There is very little Sony can do to turn around the sales of the PlayStation 3. It has been nearly six years since its launch, the full lifetime of most gaming consoles. While the Nintendo Wii and Micrsoft Xbox360 have drastically lowered their prices to move existing stock, Sony has only dropped their price in the last 2 years. Now priced at $300, the PS3 is still over $100 more expensive than the competitors. At this point in time, it would be wise for Sony to discontinue the manufacture the sale of the PS3 and focus on its next game console.
Sony’s strategic approach to new product development has always been to be a market leader in new, innovative technology. This approach has brought them huge success, but also some notable failures. For instance, the Sony Betamax, which was introduced in 1975, was supposed to be a direct competitor to VHS. It provided higher quality images, but did not offer the longer playtime of VHS. Sony stubbornly refused to change its format for eight years, but eventually switched over to the far more popular and cheaper VHS.
Despite this notable failure, the Sony Walkman was one of its greatest successes, with 100 million units sold within its first decade. The key success factors in the video gaming industry today are content, price, availability, and compatibility. These have remained factors since consoles first began emerging in the late 70s. For gamers around the world “Content is King. ” It doesn’t matter how crisp and beautiful the quality of the images if there are only fifteen games, which, coincidently was the number of games with which the PS3 launched.
Gamers who rushed out to buy the PS3 quickly realized that the limited number of games made the PS3 little more than an expensive TV attachment. Sony tried to counter this by touting the Blu-Ray capability of the PS3, but gamers weren’t interested in watching movies on their PS3, they wanted to play new games. Another factor in the success in video gaming is the price. At $600, the PS3 was, and still is, the most expensive gaming console ever sold. While the original PlayStation and the PS2 were priced at $299, the PS3 nearly priced itself out of the market.
With the Xbox and Wii selling for around $300, the ludicrously expensive PS3 couldn’t possibly hope to live up to the expectations its price was promising. When gamers realized that the PS3 was not better than the Xbox in gaming quality, they quickly rushed back to stores to return them. By 2007, more PS3s were being returned than were being sold. The last two factors in video gaming success, availability and compatibility, are also weaknesses in the launch of the PS3. Initially Sony planning on manufacturing one million consoles.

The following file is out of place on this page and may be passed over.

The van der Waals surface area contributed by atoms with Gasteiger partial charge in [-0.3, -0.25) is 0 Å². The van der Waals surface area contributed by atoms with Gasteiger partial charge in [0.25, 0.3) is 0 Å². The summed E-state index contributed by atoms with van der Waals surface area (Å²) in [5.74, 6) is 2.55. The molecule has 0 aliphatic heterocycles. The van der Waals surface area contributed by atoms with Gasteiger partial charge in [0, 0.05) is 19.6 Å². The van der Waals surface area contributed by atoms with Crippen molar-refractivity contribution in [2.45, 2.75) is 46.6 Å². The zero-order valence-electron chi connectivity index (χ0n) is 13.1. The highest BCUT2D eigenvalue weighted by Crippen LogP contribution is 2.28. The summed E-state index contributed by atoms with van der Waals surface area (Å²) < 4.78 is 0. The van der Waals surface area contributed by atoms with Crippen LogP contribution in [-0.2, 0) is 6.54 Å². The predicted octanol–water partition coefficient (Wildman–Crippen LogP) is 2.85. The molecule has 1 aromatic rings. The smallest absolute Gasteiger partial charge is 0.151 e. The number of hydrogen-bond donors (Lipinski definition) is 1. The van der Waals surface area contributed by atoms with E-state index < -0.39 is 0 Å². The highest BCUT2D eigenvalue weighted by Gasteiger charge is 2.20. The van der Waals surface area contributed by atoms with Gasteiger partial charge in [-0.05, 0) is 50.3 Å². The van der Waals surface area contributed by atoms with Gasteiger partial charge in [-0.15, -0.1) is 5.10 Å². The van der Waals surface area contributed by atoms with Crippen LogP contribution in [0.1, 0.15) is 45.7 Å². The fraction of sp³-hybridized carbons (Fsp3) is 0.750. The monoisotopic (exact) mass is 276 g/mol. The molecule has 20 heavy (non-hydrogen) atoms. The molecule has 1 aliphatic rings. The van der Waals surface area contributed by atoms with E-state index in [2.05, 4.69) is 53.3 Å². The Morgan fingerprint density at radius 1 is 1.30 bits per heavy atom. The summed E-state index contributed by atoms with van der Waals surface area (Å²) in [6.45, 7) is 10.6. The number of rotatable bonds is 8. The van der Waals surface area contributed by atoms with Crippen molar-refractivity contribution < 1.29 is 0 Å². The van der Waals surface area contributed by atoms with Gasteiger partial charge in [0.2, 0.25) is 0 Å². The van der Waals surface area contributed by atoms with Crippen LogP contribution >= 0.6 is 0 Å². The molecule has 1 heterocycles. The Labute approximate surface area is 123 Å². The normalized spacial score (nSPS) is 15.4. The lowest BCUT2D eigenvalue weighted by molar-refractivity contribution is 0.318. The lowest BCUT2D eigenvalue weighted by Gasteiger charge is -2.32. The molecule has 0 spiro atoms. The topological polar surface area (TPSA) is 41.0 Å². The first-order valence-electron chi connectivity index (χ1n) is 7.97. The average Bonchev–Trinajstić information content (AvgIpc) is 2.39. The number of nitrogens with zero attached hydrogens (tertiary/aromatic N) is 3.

On November 7, 2006, North American retailers had fewer than 200,000 units. By the time retailers had enough units to meet demand; gamers had begun to return their units at an alarming rate. With compatibility, the PS3 initially promised backwards compatibility with the PS2 games. This seemed to vary per unit, with some units, like the upgraded unit being able to play Sony Platform games like Final Fantasy, but the base model not being able to play any PS2 games. The launch of the PS3 was one of the largest in video gaming history.
Sony spent over $150 million in advertising that aimed to convince gamers to hold off purchasing an Xbox 360 and wait for the PS3. IN 2006, they developed the slogan “Play Beyond” for the Electronic Entertaiment Expo . Unfortunately, people soon because spoofing the slogan and replacing it with “Pay Beyond,” protesting the high cost of the console. The competitive advantage of the PS3 was supposed to be in its superior gaming quality. IT was supposed to be the most advanced, the most practical and the most visually stunning video game platform in history.
The PS3 promised free online play, Blu-Ray capability, online surfing ability, and using the PS3 for pictures, videos and music storage. The weaknesses in the PlayStation3 were numerous. There were only 15 games available initially, of which, only about five were interesting to avid gamers. The video quality was equal to the much cheaper Xbox360. The free online play had limited and fairly useless content. The online surfing was cumbersome and useless for users who already owned computers. This was also true of the music, video, and picture storage, which customers could already use on their computers or even their iPods.
With their limited initial availability, and spotty backwards compatibility, the PS3 was too much money for too little content. When compared with the marketing program of the Nintendo Wii, the PS3 seemed to target the avid gamer. Traditionally men aged 15-35; these men were interested in serious gaming. They want high quality content and high quality visuals. The Nintendo Wii chose another market, the family. While the PS3 touted its amazing video quality, the Wii emphasized fun and togetherness.
They offered fun games for multiple players of all ages who could enjoy the physical activity of using the Wii controller. They put of silly, colorful, low-resolution games at a reasonable price or bundled in with new Wii consoles. Nintendo also had the advantage of two major game legacies, Mario and Zelda, which had been favorites of serious gamers and children alike. While Wii was selling fun, the PS3 was selling serious. Families were much more willing to buy a Wii that the whole family could use for less than $400, than spend over $600 on a gaming system that did not offer a range of games for all ages.
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